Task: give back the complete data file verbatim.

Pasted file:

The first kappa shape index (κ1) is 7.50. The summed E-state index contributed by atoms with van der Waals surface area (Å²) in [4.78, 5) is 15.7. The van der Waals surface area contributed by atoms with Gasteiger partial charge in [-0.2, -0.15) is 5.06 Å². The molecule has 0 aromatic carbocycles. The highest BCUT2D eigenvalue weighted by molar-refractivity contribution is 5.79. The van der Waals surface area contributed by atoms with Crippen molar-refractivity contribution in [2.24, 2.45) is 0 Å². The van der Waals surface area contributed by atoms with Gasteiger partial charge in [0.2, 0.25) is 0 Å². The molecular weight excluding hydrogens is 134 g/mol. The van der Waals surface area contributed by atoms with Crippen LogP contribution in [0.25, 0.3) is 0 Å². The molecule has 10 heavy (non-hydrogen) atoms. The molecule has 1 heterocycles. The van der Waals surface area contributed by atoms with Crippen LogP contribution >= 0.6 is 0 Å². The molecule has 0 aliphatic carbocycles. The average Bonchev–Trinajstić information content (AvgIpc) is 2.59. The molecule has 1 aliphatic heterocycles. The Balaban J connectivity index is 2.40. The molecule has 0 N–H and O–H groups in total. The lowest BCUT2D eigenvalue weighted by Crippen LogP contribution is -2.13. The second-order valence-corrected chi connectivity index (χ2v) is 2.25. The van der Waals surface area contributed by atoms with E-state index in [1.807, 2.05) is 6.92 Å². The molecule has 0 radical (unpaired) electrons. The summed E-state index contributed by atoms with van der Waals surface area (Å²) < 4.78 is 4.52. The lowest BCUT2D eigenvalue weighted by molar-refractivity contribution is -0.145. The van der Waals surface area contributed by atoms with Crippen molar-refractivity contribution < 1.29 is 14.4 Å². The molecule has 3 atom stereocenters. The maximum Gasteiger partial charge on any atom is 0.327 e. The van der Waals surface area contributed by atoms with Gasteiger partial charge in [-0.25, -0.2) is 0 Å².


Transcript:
The first kappa shape index (κ1) is 7.50. The summed E-state index contributed by atoms with van der Waals surface area (Å²) in [4.78, 5) is 15.7. The van der Waals surface area contributed by atoms with Gasteiger partial charge in [-0.2, -0.15) is 5.06 Å². The molecule has 0 aromatic carbocycles. The highest BCUT2D eigenvalue weighted by molar-refractivity contribution is 5.79. The van der Waals surface area contributed by atoms with Crippen molar-refractivity contribution in [2.24, 2.45) is 0 Å². The van der Waals surface area contributed by atoms with Gasteiger partial charge in [0.2, 0.25) is 0 Å². The molecular weight excluding hydrogens is 134 g/mol. The van der Waals surface area contributed by atoms with Crippen LogP contribution in [0.25, 0.3) is 0 Å². The molecule has 10 heavy (non-hydrogen) atoms. The molecule has 1 heterocycles. The van der Waals surface area contributed by atoms with Crippen LogP contribution >= 0.6 is 0 Å². The molecule has 0 aliphatic carbocycles. The average Bonchev–Trinajstić information content (AvgIpc) is 2.59. The molecule has 1 aliphatic heterocycles. The Balaban J connectivity index is 2.40. The molecule has 0 N–H and O–H groups in total. The lowest BCUT2D eigenvalue weighted by Crippen LogP contribution is -2.13. The second-order valence-corrected chi connectivity index (χ2v) is 2.25. The van der Waals surface area contributed by atoms with E-state index in [1.807, 2.05) is 6.92 Å². The molecule has 0 radical (unpaired) electrons. The summed E-state index contributed by atoms with van der Waals surface area (Å²) < 4.78 is 4.52. The lowest BCUT2D eigenvalue weighted by molar-refractivity contribution is -0.145. The van der Waals surface area contributed by atoms with Crippen molar-refractivity contribution < 1.29 is 14.4 Å². The molecule has 3 atom stereocenters. The maximum Gasteiger partial charge on any atom is 0.327 e. The van der Waals surface area contributed by atoms with Gasteiger partial charge in [-0.25, -0.2) is 0 Å².